[ Philip Saville, 'the Orson Welles of the small screen'. ] Two Autograph Notebooks by the pioneering British director: first with account of making of 'Hamlet in Elsinore', second with plot, dialogue, notes, for 'Stop The World, I Want To Get Off'.

Philip Saville (1930-2016), 'the Orson Welles of the small screen', pioneering British film and television director, associated with Harold Pinter, Jane Arden, Diana Rigg, Bob Dylan, Pauline Boty
Publication details: 
Both with Saville's London address, 28 Finchley Road, NW8. Both volumes undated, but the first around 1964, and the second around 1966.
SKU: 20518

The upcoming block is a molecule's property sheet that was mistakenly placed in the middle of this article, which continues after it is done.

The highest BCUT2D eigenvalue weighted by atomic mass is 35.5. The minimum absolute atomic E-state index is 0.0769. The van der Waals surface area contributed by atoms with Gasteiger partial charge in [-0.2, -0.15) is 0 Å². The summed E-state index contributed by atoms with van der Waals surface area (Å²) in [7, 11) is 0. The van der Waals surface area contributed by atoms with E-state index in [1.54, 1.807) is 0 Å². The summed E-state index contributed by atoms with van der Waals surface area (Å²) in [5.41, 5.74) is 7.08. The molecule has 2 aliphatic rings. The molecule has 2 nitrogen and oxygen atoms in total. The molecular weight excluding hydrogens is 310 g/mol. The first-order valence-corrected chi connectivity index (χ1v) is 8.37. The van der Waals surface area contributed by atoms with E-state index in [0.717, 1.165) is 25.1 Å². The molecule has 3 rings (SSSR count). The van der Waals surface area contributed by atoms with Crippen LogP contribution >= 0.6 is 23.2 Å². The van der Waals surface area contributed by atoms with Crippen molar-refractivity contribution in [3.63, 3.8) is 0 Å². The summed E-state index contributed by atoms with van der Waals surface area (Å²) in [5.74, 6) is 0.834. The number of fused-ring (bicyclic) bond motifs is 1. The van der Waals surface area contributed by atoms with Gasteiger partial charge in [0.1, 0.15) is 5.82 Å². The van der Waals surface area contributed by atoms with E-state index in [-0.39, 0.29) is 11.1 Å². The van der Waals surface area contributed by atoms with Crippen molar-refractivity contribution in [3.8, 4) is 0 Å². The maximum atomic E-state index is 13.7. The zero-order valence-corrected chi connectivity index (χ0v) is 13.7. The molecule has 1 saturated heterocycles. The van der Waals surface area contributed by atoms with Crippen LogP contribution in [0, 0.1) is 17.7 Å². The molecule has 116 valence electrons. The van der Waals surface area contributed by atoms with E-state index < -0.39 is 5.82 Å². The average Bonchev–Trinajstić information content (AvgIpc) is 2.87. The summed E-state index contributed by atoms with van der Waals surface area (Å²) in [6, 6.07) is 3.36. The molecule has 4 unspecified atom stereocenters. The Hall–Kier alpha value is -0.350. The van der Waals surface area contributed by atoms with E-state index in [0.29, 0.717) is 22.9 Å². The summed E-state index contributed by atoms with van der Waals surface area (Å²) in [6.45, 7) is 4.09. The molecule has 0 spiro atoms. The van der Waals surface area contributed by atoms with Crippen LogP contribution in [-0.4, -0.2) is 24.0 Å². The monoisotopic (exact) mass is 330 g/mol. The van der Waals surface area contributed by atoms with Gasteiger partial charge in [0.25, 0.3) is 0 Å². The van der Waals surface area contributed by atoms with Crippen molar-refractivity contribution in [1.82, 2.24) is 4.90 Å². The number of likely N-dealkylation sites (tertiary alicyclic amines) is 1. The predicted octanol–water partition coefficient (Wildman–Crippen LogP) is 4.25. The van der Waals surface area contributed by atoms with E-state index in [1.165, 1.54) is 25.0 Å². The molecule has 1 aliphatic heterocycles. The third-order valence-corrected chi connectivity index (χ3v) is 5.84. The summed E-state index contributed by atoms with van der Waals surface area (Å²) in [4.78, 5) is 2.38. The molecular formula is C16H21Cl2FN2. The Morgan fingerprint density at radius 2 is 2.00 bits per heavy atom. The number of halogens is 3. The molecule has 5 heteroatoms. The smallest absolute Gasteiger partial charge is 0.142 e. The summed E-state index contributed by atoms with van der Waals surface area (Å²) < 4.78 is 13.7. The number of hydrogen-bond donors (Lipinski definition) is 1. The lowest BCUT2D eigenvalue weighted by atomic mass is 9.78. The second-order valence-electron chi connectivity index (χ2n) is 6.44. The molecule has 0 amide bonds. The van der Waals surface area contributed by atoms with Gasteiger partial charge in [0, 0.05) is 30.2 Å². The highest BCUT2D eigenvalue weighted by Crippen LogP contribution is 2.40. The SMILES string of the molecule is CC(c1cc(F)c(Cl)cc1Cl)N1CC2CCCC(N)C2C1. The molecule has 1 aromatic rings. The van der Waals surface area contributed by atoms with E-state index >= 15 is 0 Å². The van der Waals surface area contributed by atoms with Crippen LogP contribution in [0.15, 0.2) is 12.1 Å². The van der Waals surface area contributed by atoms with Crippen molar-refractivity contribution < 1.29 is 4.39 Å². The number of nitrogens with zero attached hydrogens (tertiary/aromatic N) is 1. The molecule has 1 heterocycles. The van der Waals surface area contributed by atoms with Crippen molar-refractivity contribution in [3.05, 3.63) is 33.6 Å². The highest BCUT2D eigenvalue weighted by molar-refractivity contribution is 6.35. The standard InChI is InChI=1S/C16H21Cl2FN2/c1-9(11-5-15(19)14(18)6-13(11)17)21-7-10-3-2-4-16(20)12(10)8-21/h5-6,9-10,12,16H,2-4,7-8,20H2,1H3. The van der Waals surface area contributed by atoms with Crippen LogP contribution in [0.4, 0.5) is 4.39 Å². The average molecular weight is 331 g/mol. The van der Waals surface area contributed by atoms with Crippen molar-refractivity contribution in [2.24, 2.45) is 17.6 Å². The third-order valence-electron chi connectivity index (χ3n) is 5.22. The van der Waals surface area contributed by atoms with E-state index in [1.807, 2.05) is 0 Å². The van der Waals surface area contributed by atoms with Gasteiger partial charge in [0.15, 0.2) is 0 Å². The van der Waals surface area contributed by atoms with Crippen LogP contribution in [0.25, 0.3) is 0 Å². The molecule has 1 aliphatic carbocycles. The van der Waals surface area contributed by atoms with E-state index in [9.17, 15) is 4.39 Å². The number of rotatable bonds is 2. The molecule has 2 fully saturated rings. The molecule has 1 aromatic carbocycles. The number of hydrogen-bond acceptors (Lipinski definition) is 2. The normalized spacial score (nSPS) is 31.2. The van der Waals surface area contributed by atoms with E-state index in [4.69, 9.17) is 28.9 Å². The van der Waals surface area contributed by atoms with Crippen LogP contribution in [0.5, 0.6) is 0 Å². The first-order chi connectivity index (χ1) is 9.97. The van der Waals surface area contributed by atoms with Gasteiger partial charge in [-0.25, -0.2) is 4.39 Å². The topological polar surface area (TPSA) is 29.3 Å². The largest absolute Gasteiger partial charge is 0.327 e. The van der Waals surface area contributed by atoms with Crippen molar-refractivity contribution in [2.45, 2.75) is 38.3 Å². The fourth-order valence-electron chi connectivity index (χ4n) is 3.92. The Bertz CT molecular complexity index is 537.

These two items date from the 1960s, a period during which Saville was a notable 'face' on the London scene: he dated the 'Avengers' actress Diana Rigg and the Pop artist Pauline Boty, and flew Bob Dylan to Britain for his first acting role. For more information about him, see his obituaries in the Guardian (1 December 2017: '[…] an important figure in British television drama [...] an innovative practitioner […] His visual experimentation worked in harmony with a keen intellectualism, and he pushed the envelope both technically and in terms of subject matter.') and the Telegraph (17 February 2017: '[…] directed two of the most notable television dramas of the 1980s, Alan Bleasdale’s bleakly compulsive series Boys from the Blackstuff (1982) and The Life and Loves of a She Devil (1986). | His technical bravura as a young director led the critic John Russell Taylor to anoint him “the Orson Welles of the small screen” […]'). Both items in fair overall condition, aged and worn, the second in heavily worn covers with spine repaired with tape. At the front of both Saville has written his name and Finchley Road address. ONE: 72pp (of which 21pp. start at the front and 51pp. at the back). In black 'Rowney' 8vo notebook in black boards, with perforated leaves. Untidy and chaotic. Written lengthwise on 21pp. is a heavily-revised draft of an article giving a personal account by Saville of his 1964 production 'Hamlet at Elsinore' (of which the Guardian wrote: 'In 1964, with Hamlet at Elsinore he broke new ground by recording the play entirely on location (with a Danish crew) at Kronborg Castle. Christopher Plummer was Hamlet, Robert Shaw Claudius and Michael Caine Horatio.'). Early on Saville writes: 'Reading the text of Shakespeares play Hamlet very carefully I soon realised that a large amount of the conflict took place in interiors. Large rooms. Ante-chambers. Bedrooms. Council chambers. Halls. Offices. Chapels. Royal Chambers. These rooms contain the drama of a Royal Household.' Elsewhere he writes: 'The production has been seen to date in twenty four countries and there is no doubt that a great deal of the success can be attributed to the marvelous working relationship I had with the actors & technicians alike. Christopher Plummer as Hamlet was very challenging to work with. A very distinguished but extremely pragmatic actor made discussions of his performances under these unique circumstances a very stimulating experience. Peter Straw as Claudius somehow worked out to be a thrilling Performance, and Michael Caine's Horatio very moving in his sincerity.' He continues with comments on other actors and members of the crew. 'I spent an intensely paced forty eight hours in which I hardly slept or ate anything except the incredible excitement of this visit. I was accompanied by a group of equally enthusiastic Danish Technicians. I began asking for various camera mountings, lens and special equipment, which as a modest TV organisation they didn't have. But I was struck with their undaunted response to my demand, saying what they didn't have they would borrow from their neighbours in Sweden & Norway and what they couldn't borrow they would make […]'. The 'Hamlet in Elsinore' section ends: 'I wanted to reveal Hamlets anti-action as a result of his intellect masking the split in his feelings. Thus, when confronted with stone stairs, wooden floors, cloistered vaults and window panes Hamlet is like a man moving through the architecture of a dream. Unable to touch reality. Plummer resisted this idea at first, mostly because technically it was extremely difficult to sustain a performance over many camera positions.' The rest of the volume is interspersed with addresses, telephone numbers, a shopping list, drawings, poetry and word play ('How can you specialise in a series of unmitigated lies when all around are sterilized hot apple pies'). Nine pages carry notes on Oedipus, including drawings. A couple of pages concern a proposal for a piece featuring a 'Spastic little girl' in the aftermath of an explosion: 'Film begins with a childrens party & About twenty five sit at a long table They are english speaking but many are of different nationalities. | After the explosion each of the children are caught under debris of some kind They make their way Spastic girl & coloured boy find each other. A cry comes from another area of the explosion | Spastic Girl & Negro boy seek the sound out.' A section headed 'Tripod' concerns the lighting of the proposed piece (the Guardian noted that 'Great technical skill was required to realise his ambitious visuals – the framing and camera angles – as many of these productions were live. His trademark was inventive use of the camera, and he sometimes used mirrors to create offbeat, beguiling imagery or otherwise unachievable shots.'): 'There is misunderstanding between the hospital authorities. | How to make the dark journey bearable in terms of light. The continued setting of the three children in searching for the surface (light) must be structured so that their activity can be seen in the camera clearly. | First. The three are lost in their separate places. One of them is injured and in pain difficult for him to walk. The two of them find each other. The difficulty of their situation Spastic girls problems of negotiating difficult surfaces. Negro boys not being able to hear the sporadic utterings of the girl. Their tears and fear'. Among insertions in the volume are a postcard from 'Sebastian' (his son?) and newspaper cuttings. TWO: 54pp. In graph-paper notebook, Italian in origin, in heavily-damaged black wraps. The volume contains notes and dialogue for what would become the 1966 television production, 'Stop The World, I Want To Get Off', with the provisional title on first page 'Exit 19.' Begins with rumination on 'How to move out of the 19th Century': 'We still think of heaven as the place to go after death. | We still see the moon as a mystical light – when quite soon man is about to confront its physical phenomena by actually landing on it. […] The impregnable structure of a nineteenth century man has been found to be rotten – why is man today so busy in repairing the facade of the nineteenth century respectability. Still passing on the conditions of a society we know to be faulty & fruitless.' Applying these thoughts to his proposed production Saville writes: 'Recurring experience of trying to break out door. The door 'EXIT 19th Century'. Saville proposes to include dialogue by Bertrand Russell (including 'Earl Russell's first speech on 19th Century marriage') and an 'Interview with his first wife Jane Arden, asking for opinion regarding marriage for a woman in the XXth Century. | Seg. 1. in Hairdresser. - being met by man | Seg. 2. in Restaurant'. One scene is set in Carnaby Street, and another with 'Jesus as rocket shape blasting off to countdown'. There is extensive dialogue for the work, and sections are divided into 'Segs' and 'Slates' Seg. 1 is set in the 'Bedroom of Editors apartment | The Editor is in bed with his Model girl. There is a sudden end to their love banter. Serious Silence'. On the opposing page Saville writes: 'He loves her. She loves him. They love each other. They struggle for affections of the other, laughing smiling & sighing they clutch tightly & warmly mouth touches mouth & heat from hands gently smooths the edges of her hip bone'. Later sections include dialogue between 'Jack' and 'Maureen'. The main part of the notebook ends with names and details of individuals involved in the production, and a list of 21 opening shots, beginning: '1. Traffic. | 2. More Traffic. | 3. And More Traffic. - Screech of braking. | 4. STOP. (On Theatre marquee) | 5. THE WORLD. | 6. Full shot. STOP THE WORLD I WANT TO GET OFF. Zoom. to last word OFF. | 7. Taxi meter Flag moves up. | 8. Evening dress shoed [sic] feet alight from Taxi | 9. Tracking shot (Hand held) with people in Theatre foyer | 10. Cloakroom. Hanging of coats.? […]' Loosely inserted in the volume is a manuscript love letter (2pp., 8vo), addressed to 'My love', who at the end is named as 'Monkey'. Whether this was written by or to Saville is unclear. The writing is far neater than that of the two volumes, but may be his. The letter suggests: 'Why don't you take the next 6 months/3 months/year/moons/sun/stay as “sabatical” and travel with me? I've mumbled it you in sleepiness and in my dreams I ask it time and again. I can't say it to your face because I don't want you to feel “trapped”, […] Although we are both at very different stages in our lives (I am, as it were in a revolving door seeking the direction of Mecca, you have, as it were, found it) we have both arrived at a time at which before committing ourselves to a particular area of work we could easily “take flight” without leaving too much dust in our wake.' At the rear of the volume are a further six pages of names and telephone numbers (including Dudley Moore and several Italian individuals), together with costs, dates and times, such as 'Full Rehearsals + Pre Shoot. | - Pinewood'.